Thursday, December 13, 2012

Venus and the Vote

The Rokeby Venus is surely one of the most beautiful paintings in London’s National Gallery. Few people see it without stopping awhile to gaze in awe and wonder. Painted by the Spanish artist Diego Velasquez between 1647 and 1651, it shows the nude figure of Venus – probably Velasquez’ mistress – reclining on a couch with her back to the viewer, while her son, Cupid –the Roman god of physical love - holds up a mirror before her.

It is a very sensual painting - an exquisite evocation of female sexual beauty. Many people – especially men – admire it for that reason alone.  But there is more to this painting than sex; it has a political history too. Why? Well, if you look at it closely enough, questions begin to arise.
Why has she got her back to us? A masterly touch surely; a tease, tempting us to imagine more. But it was also, probably, a way for Velasquez to placate the Inquisition in 1650. ‘I only painted her back,’ you can imagine him innocently protesting to the morals police. ‘So what’s your problem? Nothing pornographic about that.’ Hm.
Another question: what is going on with that mirror? Perhaps she’s admiring herself – after all, the painting was originally called The Toilette of Venus – but actually, that can’t be true. Why not? Because, reflected in the mirror, we can see her face; and the laws of physics – which Velasquez knew very well - are quite clear about that: if I can see you in the mirror, you can see me. And if she can see us, she can’t see herself.
Oh ho. The plot deepens. So it’s not just you and me, standing in the gallery, staring at a naked lady; she is watching us too. That changes things quite a lot, doesn’t it? What is she thinking, about those teenage boys drooling behind her? Is she amused, flattered, angry, contemptuous? We don’t really know, because unfortunately, the artist has made the face of the lady in the mirror rather blurry, hard to make out. No enigmatic Mona Lisa smile here. That’s a pity, I think – it might have made the painting even more intriguing.
This is of course a painting about sexual politics. Whatever the lady herself thinks about it – and it’s hard to be sure about that – she is most definitely portrayed as a sexual object. And not all ladies throughout history have been entirely happy with being portrayed like that.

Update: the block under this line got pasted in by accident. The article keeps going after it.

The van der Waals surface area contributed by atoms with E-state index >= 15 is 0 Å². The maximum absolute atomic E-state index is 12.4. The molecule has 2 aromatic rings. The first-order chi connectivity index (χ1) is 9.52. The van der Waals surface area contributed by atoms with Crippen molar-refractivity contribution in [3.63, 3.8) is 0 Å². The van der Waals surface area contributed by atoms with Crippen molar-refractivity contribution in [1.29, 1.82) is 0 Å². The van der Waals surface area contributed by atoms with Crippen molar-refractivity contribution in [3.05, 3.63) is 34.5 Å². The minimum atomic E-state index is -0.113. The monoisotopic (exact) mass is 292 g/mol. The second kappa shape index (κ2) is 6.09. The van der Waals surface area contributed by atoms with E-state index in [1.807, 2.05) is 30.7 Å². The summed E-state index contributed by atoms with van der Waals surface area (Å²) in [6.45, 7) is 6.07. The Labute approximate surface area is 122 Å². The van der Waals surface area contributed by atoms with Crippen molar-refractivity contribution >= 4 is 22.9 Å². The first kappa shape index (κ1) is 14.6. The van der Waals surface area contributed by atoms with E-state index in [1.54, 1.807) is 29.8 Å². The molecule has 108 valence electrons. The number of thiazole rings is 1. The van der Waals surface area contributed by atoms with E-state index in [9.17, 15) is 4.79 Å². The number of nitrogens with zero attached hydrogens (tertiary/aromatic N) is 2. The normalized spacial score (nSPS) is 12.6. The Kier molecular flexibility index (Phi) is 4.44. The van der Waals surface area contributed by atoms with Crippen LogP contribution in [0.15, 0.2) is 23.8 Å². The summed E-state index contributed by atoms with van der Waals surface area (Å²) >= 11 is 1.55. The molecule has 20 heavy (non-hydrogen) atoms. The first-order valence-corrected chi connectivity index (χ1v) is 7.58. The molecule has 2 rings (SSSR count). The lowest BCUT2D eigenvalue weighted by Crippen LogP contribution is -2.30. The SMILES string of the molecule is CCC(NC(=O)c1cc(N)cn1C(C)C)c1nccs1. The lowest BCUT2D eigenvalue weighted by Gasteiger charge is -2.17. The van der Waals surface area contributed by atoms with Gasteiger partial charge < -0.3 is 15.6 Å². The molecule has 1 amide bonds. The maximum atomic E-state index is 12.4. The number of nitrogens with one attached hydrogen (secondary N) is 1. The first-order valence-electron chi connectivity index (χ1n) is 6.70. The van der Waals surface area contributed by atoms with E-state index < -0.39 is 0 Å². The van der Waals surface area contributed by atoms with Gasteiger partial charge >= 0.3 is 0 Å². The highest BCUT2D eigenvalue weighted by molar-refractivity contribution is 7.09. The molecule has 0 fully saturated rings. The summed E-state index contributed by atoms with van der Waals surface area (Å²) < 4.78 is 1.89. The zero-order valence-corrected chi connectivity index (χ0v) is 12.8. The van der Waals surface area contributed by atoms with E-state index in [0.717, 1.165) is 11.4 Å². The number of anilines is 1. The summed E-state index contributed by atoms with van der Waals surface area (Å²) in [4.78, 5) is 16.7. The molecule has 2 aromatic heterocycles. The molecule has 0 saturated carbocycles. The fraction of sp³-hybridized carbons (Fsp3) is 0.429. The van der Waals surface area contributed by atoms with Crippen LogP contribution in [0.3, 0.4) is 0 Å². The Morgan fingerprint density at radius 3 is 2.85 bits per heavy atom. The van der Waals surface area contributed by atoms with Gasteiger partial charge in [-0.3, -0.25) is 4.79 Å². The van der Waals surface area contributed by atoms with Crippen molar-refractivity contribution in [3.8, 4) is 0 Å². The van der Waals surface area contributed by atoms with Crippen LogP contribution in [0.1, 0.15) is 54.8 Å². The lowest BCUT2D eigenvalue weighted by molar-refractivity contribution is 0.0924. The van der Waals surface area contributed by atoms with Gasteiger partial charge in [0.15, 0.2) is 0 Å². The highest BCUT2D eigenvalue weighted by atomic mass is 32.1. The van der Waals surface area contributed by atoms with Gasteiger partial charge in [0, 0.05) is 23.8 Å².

Take Mary Richardson, for example. Mary was a suffragette, a member of Mrs Pankhurst’s Women’s Social and Political Union, campaigning for the women’s right to vote. She was a very active member: in her time she set fire to several buildings, smashed windows at the Home Office, and put a bomb in a railway station. She’d been arrested and sent to prison several times. And in 1913 she’d seen her colleague, Mary Davison, killed when she stepped in front of the King’s racehorse in the Epsom Derby.
Most importantly, Mary had seen her leader, Emmeline Pankhurst, arrested again and again. Each time she was sent to prison, Mrs Pankhurst went on hunger strike until she was so weak she was released. Then, under the notorious Cat and Mouse Act, she was sent back to prison, where she went on hunger strike again. It was like torture; Emmeline was only a small woman in the first place, and each time she was released she was a little smaller, a little weaker.
But Mrs Pankhurst refused to give up. She just kept on giving speeches and thinking of new ways to protest. And so did Mary.

On March 10th 1914, Mary Richardson entered the National Gallery and walked up to the Rokeby Venus. But she didn’t just stand there reverently admiring it, as most people do. Oh no, not Mary. Instead, she took out a meat cleaver which she had hidden under her coat, stepped over the little rope that keeps visitors back from the painting, and attacked it. Violently. Very violently; it was like murder, some newspapers said. By the time someone stopped her, she had inflicted seven heavy slashes on the naked woman’s back.